It’s hard to fit all that truth in every Sunday morning. That’s one of the reasons I think liturgical churches are making a comeback.

We are skeptical of alternative facts, political correctness, and feel-good sermons because deep down we know we need more. We crave time-tested truth and wisdom. The prayers, readings, rituals, and sacraments were not designed by someone we can follow on Twitter, who may disappoint us tomorrow with her political ideas or selfies. Instead, these deeply rooted words and practices carry the gravitas and authority of billions of people over thousands of years.

Of course, great, life-changing truths are shared in thousands of modern non-liturgical churches every week. And liturgical churches sin against their people and lose their way, too. Regardless of tradition, a church has to be the place where we find out the truth about our Savior Jesus Christ and our true, broken selves. Paul David Tripp reminds us that church is not a sugary sales center:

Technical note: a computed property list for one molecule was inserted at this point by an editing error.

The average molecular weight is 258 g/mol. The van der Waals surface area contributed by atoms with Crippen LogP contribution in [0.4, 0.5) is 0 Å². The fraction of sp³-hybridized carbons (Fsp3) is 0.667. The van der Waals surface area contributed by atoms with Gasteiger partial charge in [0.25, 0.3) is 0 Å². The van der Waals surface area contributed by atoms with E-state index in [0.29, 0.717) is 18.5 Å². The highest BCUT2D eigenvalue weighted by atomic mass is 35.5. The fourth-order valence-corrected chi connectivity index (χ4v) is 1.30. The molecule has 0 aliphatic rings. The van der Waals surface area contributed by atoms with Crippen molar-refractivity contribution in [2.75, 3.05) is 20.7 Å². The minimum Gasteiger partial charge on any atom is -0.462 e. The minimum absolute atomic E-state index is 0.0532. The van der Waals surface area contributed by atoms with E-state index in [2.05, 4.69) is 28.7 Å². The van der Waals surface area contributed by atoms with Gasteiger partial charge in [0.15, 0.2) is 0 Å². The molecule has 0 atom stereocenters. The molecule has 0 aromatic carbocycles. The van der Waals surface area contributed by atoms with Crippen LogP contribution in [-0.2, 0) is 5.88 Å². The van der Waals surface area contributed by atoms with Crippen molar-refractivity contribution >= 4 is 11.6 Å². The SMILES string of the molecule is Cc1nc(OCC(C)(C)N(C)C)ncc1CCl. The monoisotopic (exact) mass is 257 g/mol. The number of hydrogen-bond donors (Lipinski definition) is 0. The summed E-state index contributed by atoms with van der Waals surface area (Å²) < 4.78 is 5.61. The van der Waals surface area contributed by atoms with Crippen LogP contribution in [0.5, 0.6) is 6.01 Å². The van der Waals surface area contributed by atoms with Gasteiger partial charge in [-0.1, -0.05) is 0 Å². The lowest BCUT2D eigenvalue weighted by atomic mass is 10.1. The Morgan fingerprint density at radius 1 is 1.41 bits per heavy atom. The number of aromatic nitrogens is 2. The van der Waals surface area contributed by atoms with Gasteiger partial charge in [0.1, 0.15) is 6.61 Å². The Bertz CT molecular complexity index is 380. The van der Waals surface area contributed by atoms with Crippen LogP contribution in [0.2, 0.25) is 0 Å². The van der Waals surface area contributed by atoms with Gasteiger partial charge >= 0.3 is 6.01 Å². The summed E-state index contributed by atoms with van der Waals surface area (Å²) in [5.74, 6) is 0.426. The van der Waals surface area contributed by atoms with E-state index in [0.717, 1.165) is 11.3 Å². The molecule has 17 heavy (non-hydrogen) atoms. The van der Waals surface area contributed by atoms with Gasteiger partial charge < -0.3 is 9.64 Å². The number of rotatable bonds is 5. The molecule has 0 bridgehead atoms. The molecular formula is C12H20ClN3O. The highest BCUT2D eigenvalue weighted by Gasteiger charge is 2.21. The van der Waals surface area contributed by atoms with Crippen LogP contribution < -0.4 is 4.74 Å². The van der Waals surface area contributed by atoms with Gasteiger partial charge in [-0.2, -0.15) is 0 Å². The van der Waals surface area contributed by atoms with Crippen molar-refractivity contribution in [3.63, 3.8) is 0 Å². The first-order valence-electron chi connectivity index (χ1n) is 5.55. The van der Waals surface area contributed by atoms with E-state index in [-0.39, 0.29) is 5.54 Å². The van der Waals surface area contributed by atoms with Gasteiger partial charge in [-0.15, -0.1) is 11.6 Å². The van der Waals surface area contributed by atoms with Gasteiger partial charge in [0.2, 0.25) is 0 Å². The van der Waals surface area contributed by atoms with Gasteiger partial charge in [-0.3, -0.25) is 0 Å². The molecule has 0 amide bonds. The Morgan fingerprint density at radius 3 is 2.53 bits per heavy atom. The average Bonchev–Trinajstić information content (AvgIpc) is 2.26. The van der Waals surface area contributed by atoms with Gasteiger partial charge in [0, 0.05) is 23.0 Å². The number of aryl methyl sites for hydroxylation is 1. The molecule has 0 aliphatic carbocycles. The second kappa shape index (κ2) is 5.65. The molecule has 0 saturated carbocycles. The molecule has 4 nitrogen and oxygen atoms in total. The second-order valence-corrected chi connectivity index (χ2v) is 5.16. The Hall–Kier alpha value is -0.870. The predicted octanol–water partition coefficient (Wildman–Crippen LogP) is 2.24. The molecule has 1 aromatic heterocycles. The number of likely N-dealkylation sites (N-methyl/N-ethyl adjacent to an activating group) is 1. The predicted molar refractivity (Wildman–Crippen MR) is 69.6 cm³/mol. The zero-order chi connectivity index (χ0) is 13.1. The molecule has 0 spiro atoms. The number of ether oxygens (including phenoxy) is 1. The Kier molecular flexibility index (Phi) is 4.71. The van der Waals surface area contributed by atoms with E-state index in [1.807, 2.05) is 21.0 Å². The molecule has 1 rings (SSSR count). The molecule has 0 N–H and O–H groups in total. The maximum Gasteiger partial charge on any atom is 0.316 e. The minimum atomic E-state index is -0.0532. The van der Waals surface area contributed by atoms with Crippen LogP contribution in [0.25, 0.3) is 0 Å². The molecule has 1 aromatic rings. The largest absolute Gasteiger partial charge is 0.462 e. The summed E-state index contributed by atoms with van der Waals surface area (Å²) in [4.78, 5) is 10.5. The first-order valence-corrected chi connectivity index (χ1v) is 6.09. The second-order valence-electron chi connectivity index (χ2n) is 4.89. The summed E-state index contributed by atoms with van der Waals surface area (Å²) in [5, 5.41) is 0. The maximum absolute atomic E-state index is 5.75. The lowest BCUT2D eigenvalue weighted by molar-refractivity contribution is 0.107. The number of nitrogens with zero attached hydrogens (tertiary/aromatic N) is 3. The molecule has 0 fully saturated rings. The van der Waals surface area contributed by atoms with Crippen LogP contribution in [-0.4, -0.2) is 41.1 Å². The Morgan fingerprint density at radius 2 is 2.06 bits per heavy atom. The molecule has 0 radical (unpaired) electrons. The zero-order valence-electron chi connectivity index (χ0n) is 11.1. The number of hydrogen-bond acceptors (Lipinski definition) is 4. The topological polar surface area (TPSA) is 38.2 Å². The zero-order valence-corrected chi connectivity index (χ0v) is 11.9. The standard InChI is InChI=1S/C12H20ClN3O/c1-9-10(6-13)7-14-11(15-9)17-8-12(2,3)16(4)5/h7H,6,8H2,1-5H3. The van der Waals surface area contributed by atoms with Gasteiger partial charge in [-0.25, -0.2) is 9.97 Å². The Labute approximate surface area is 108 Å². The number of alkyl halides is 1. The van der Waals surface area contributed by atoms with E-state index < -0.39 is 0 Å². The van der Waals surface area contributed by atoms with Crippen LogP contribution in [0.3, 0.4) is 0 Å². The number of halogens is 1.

“The church is… a conversion, confession, repentance, reconciliation, forgiveness and sanctification center, where flawed people place their faith in Christ, gather to know and love him better, and learn to love others as he designed.” ― Instruments in the Redeemer’s Hands

* * *

I was surprised how hard it was to write this story. I pecked at the keyboard with surprising bitterness. I realized I still hadn’t forgiven the church, pastor, and leader involved in that disappointing retreat. And I hadn’t asked forgiveness for my own anger, resentment, gossip, and keeping a record of wrongs. I needed to confess my sins.

I closed my laptop, looked out the window, took a deep breath, and began the prayer that was burned on my heart in church years ago, “Most merciful God, I confess I have sinned against you, in thought, word, and deed….”